Assurance maps can be a powerful tool providing great insights for boards, senior management and audit committees. By allowing the decision-makers to take appropriate comfort from the assurance provided, these maps maximise the value of that assurance for the whole organisation. Here the Audit and Assurance Faculty explores the concept of assurance maps and the benefits to various stakeholders.
Many organisations of all sizes invest heavily in risk management. The benefits of identifying and managing strategic and operational risks, within the boundaries of the organisation’s risk appetite, are widely recognised.
For a small start-up this may be as simple as investing executive time in assessing and weighing the risks. Larger organisations often implement Enterprise Risk Management systems to expand the reach of their risk assessment and control. Boards, management executive groups and audit committees receive regular risk reports which set out the key controls and mitigations strategies in place to manage these risks along with additional mitigations proposed to bring the risks to level compatible with their risk appetite.
When sound risk management practices are in place a key question is for all organisations is: How do we get assurance regarding the effectiveness of these controls and mitigations?
Assurance can of course come from a variety of sources, and the number and complexity of these also changes as an organisation grows. Boards and senior management can be overwhelmed by the number of reports from different sources providing assurance over different aspects of risks and issues leading them to think that associated risks are being controlled effectively when they may, in fact, not be. This is because the assurances are frequently not well coordinated, and there can be gaps and cracks, as well as overlaps. Even worse, some of the assurances may not match well against the underlying risk leading to inappropriate reliance.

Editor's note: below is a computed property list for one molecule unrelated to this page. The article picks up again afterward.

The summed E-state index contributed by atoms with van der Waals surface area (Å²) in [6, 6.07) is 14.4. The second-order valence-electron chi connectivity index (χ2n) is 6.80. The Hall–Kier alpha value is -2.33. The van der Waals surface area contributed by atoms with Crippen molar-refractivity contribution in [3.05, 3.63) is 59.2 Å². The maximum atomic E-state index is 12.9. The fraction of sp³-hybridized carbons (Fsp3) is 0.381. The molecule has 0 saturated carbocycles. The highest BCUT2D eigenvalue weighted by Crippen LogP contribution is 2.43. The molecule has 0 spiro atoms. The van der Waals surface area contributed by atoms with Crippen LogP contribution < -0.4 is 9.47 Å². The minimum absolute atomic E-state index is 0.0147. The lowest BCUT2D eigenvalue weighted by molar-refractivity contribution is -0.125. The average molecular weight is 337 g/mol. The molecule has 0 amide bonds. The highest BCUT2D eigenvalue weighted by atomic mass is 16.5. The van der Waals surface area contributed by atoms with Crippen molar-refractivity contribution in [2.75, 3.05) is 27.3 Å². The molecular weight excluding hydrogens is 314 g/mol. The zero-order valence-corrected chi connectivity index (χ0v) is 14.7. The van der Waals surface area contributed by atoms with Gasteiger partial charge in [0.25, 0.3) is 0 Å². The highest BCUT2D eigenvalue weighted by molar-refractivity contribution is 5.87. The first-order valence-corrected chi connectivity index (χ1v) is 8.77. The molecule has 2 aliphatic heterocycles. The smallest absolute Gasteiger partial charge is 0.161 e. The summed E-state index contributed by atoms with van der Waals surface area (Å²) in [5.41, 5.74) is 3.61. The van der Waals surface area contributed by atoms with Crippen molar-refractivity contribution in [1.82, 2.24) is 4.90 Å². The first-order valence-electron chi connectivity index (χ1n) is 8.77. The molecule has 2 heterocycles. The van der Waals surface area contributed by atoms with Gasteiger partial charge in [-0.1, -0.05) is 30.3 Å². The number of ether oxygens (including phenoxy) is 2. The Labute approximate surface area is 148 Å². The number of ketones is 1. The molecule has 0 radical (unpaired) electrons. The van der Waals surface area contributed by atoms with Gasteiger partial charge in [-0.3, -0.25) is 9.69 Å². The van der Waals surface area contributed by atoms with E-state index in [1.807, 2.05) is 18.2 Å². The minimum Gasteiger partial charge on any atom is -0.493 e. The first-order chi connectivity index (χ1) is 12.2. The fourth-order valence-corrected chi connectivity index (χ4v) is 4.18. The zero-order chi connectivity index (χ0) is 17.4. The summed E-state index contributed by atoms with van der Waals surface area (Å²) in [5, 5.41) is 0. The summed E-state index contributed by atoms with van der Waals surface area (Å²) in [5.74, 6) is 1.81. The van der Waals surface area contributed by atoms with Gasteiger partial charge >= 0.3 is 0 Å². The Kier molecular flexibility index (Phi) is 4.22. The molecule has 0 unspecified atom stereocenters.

As technology allows organisations to monitor risks and develop controls in increasingly sophisticated ways, the job of getting the right assurance in the right place must also become more sophisticated.
Assurance maps are designed to help businesses overcome these weaknesses and can create considerable value for the organisation.
Assurance is an objective examination of evidence for the purpose of providing an independent assessment on governance, risk management and control processes for the organisation. An assurance map is a structured means of identifying and mapping the main sources and types of assurance in an organisation across the four lines of defence, and coordinating them to best effect.
In a smaller or less complicated organisation, a full assurance map will not be needed. However, the same principles apply and the assurance mapping approach can still be a useful guide for thinking through the connection between risk management and assurance.
While good risk management practices will help an organisation to identify and focus well on its major risks, good governance also requires effective management and mitigation of those risks. An effective and efficient framework is needed to give sufficient, continuous and reliable evidence of assurance on organisational stewardship and the management of the major risks to organisational success and delivery of improved, cost effective services. An assurance map is the tool that enables this evidence to be assembled. It also provides the evidence that may be needed to support:
An assurance map shows:
An assurance map shows: